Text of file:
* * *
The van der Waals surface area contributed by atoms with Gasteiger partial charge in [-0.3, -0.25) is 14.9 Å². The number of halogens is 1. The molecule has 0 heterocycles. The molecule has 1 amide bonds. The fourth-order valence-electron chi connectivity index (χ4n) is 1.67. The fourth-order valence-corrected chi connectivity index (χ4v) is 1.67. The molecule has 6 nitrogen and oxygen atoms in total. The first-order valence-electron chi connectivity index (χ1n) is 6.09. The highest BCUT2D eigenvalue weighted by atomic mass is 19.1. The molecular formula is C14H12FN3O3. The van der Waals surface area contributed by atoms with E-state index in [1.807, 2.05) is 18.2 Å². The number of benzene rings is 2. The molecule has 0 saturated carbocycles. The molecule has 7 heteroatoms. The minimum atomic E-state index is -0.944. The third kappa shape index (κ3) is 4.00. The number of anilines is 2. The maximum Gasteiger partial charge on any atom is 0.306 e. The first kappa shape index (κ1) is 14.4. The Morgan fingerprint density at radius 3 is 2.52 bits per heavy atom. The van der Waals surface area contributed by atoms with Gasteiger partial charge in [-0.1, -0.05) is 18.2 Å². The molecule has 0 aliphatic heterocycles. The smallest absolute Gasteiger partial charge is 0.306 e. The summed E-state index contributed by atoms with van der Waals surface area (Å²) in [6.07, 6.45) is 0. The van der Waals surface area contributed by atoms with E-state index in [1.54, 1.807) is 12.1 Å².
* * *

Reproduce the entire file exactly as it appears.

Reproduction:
The van der Waals surface area contributed by atoms with Gasteiger partial charge in [-0.3, -0.25) is 14.9 Å². The number of halogens is 1. The molecule has 0 heterocycles. The molecule has 1 amide bonds. The fourth-order valence-electron chi connectivity index (χ4n) is 1.67. The fourth-order valence-corrected chi connectivity index (χ4v) is 1.67. The molecule has 6 nitrogen and oxygen atoms in total. The first-order valence-electron chi connectivity index (χ1n) is 6.09. The highest BCUT2D eigenvalue weighted by atomic mass is 19.1. The molecular formula is C14H12FN3O3. The van der Waals surface area contributed by atoms with E-state index in [1.807, 2.05) is 18.2 Å². The number of benzene rings is 2. The molecule has 0 saturated carbocycles. The molecule has 7 heteroatoms. The minimum atomic E-state index is -0.944. The third kappa shape index (κ3) is 4.00. The number of anilines is 2. The maximum Gasteiger partial charge on any atom is 0.306 e. The first kappa shape index (κ1) is 14.4. The Morgan fingerprint density at radius 3 is 2.52 bits per heavy atom. The van der Waals surface area contributed by atoms with Gasteiger partial charge in [-0.1, -0.05) is 18.2 Å². The molecule has 0 aliphatic heterocycles. The smallest absolute Gasteiger partial charge is 0.306 e. The summed E-state index contributed by atoms with van der Waals surface area (Å²) in [6.07, 6.45) is 0. The van der Waals surface area contributed by atoms with E-state index in [1.54, 1.807) is 12.1 Å².